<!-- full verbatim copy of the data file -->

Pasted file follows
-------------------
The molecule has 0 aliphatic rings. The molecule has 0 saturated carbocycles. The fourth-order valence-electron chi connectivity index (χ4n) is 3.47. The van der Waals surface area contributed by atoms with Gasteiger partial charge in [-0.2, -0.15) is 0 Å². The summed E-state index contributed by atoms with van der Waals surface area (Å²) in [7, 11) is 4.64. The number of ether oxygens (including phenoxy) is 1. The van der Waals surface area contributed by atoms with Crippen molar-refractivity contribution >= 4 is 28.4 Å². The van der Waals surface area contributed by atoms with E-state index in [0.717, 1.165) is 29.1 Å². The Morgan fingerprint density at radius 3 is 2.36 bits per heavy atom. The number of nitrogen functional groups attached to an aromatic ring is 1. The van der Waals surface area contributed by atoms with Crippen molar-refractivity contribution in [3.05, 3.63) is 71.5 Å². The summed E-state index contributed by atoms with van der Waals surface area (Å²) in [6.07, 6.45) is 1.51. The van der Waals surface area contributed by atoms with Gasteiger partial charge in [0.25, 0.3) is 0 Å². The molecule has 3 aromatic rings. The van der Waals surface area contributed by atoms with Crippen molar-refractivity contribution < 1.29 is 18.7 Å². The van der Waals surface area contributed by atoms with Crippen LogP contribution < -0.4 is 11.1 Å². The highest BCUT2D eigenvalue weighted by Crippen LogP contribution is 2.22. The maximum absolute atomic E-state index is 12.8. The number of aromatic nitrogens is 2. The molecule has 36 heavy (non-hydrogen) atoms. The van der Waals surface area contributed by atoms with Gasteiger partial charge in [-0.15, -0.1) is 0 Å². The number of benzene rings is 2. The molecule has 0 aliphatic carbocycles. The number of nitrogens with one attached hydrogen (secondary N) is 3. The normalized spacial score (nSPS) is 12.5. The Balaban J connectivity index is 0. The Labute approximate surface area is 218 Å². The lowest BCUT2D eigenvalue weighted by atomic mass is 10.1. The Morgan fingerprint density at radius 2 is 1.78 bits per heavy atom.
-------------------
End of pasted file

The molecule has 0 aliphatic rings. The molecule has 0 saturated carbocycles. The fourth-order valence-electron chi connectivity index (χ4n) is 3.47. The van der Waals surface area contributed by atoms with Gasteiger partial charge in [-0.2, -0.15) is 0 Å². The summed E-state index contributed by atoms with van der Waals surface area (Å²) in [7, 11) is 4.64. The number of ether oxygens (including phenoxy) is 1. The van der Waals surface area contributed by atoms with Crippen molar-refractivity contribution >= 4 is 28.4 Å². The van der Waals surface area contributed by atoms with E-state index in [0.717, 1.165) is 29.1 Å². The Morgan fingerprint density at radius 3 is 2.36 bits per heavy atom. The number of nitrogen functional groups attached to an aromatic ring is 1. The van der Waals surface area contributed by atoms with Crippen molar-refractivity contribution in [3.05, 3.63) is 71.5 Å². The summed E-state index contributed by atoms with van der Waals surface area (Å²) in [6.07, 6.45) is 1.51. The van der Waals surface area contributed by atoms with Gasteiger partial charge in [0.25, 0.3) is 0 Å². The molecule has 3 aromatic rings. The van der Waals surface area contributed by atoms with Crippen molar-refractivity contribution < 1.29 is 18.7 Å². The van der Waals surface area contributed by atoms with Crippen LogP contribution < -0.4 is 11.1 Å². The highest BCUT2D eigenvalue weighted by Crippen LogP contribution is 2.22. The maximum absolute atomic E-state index is 12.8. The number of aromatic nitrogens is 2. The molecule has 36 heavy (non-hydrogen) atoms. The van der Waals surface area contributed by atoms with Gasteiger partial charge in [-0.15, -0.1) is 0 Å². The number of benzene rings is 2. The molecule has 0 aliphatic carbocycles. The number of nitrogens with one attached hydrogen (secondary N) is 3. The normalized spacial score (nSPS) is 12.5. The Balaban J connectivity index is 0. The Labute approximate surface area is 218 Å². The lowest BCUT2D eigenvalue weighted by atomic mass is 10.1. The Morgan fingerprint density at radius 2 is 1.78 bits per heavy atom.